A tree frog (or treefrog) is any species of frog that spends a major portion of its lifespan in trees, known as an arboreal state. Several lineages of frogs among the Neobatrachia have given rise to treefrogs, although they are not closely related to each other.
Millions of years of convergent evolution have resulted in very similar morphology even in species that are not very closely related. Furthermore, tree frogs in seasonally arid environments have adapted an extra-epidermal layer of lipid and mucus as an evolutionary convergent response to accommodate the periodic dehydration stress.
As the name implies, these frogs are typically found in trees or other high-growing vegetation. They do not normally descend to the ground, except to mate and spawn, though some build foam nests on leaves and rarely leave the trees at all as adults.
Tree frogs are usually tiny as their weight has to be carried by the branches and twigs in their habitats. While some reach 10 cm (4 in) or more, they are typically smaller and more slender than terrestrial frogs. Tree frogs typically have well-developed discs at the finger and toe tips, they rely on several attachment mechanisms that varies with circumstances, tree frogs require static and dynamic, adhesive and frictional, reversible and repeatable force generation; the fingers and toes themselves, as well as the limbs, tend to be rather small, resulting in a superior grasping ability. The genus Chiromantis of the Rhacophoridae is most extreme in this respect: it can oppose two fingers to the other two, resulting in a vise-like grip.
Tree frogs are members of these families or genera:
- Hylidae, or "true" treefrogs, occur in the temperate to tropical parts of Eurasia north of the Himalayas, Australia and the Americas.
- Rhacophoridae, or shrub frogs, are the treefrogs of tropical regions around the Indian Ocean: Africa, South Asia and Southeast Asia east to Lydekker's line. A few also occur in East Asia.
- Centrolenidae, or glass frogs, are potentially closely related to hylids; these translucent frogs are native to Central and South America.
- Hyperoliidae, or reed frogs, are closely related to the burrowing Microhylidae; these small frogs are native to sub-Saharan Africa.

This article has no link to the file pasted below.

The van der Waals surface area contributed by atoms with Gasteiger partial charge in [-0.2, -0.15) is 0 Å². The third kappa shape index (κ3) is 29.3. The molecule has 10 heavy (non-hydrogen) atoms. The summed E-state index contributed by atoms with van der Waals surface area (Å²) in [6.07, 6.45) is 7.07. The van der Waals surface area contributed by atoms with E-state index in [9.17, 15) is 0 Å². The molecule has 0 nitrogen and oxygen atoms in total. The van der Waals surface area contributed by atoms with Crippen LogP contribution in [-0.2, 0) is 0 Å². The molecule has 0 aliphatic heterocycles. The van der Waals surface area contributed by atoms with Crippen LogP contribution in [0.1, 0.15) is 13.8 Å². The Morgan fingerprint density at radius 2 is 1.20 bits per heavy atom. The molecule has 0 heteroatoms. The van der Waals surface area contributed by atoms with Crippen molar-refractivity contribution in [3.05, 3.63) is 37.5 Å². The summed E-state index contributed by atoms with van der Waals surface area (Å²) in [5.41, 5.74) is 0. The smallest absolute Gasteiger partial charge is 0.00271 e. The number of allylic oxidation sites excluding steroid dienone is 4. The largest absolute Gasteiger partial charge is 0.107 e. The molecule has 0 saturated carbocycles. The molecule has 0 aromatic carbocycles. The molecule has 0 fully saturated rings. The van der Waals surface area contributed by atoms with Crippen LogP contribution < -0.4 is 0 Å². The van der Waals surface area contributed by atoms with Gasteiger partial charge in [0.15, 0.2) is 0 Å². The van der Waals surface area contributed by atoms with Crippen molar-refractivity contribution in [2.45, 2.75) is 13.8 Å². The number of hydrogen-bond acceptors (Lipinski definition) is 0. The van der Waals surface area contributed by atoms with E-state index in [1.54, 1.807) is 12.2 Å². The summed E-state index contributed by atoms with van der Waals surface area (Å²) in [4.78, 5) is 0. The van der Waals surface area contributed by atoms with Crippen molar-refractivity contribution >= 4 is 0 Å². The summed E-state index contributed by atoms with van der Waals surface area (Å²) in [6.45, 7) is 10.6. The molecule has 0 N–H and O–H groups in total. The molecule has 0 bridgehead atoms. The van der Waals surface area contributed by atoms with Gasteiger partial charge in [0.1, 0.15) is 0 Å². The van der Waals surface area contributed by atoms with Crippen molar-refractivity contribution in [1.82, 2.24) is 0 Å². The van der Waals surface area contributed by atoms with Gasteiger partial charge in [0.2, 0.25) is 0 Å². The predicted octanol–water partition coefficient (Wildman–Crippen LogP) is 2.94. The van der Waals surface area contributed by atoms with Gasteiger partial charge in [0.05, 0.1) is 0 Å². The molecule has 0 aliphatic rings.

- Boophis is a genus of highly arboreal frogs which evolved from the toxic terrestrial Mantellidae of Madagascar.
Gray tree frog, Hyla versicolor, Hylidae, eastern North America
American green tree frog, Dryophytes cinereus or Hyla cinerea, Hylidae, central and southeastern United States
Common tree frog, Polypedates leucomystax, Rhacophoridae, southern to eastern Asia
Powdered glass frog, Cochranella pulverata, Centrolenidae, Honduras to Ecuador
Big-eyed tree frog, Leptopelis vermiculatus, Hyperoliidae, Tanzania
White-lipped bright-eyed frog, Boophis albilabris, Mantellidae, Madagascar
Malabar tree toad, Pedostibes tuberculosus, Hyperoliidae, India
Sound of treefrogs in south Georgia, US (78 seconds)
- ^ Amphibians (2008-04-22). "Tree Frog Info". Animals.howstuffworks.com. Retrieved 2013-06-03.
- ^ Rowley, Jodi. "Frogs in the trees". The Australian Museum. Retrieved 2019-04-01.
- Langowski, J. K.; Dodou, D.; Kamperman, M.; van Leeuwen, J. L. (2018). "Tree frog attachment: Mechanisms, challenges, and perspectives". Frontiers in Zoology. 15 (1): 32–32. doi:10.1186/s12983-018-0273-x.
- Richardson, C.; Lengagne, T. (2009). "Multiple signals and male spacing affect female preference at cocktail parties in treefrogs". Proceedings of the Royal Society B: Biological Sciences. 277 (1685): 1247–1252. doi:10.1098/rspb.2009.1836. PMC 2842810. PMID 20018785.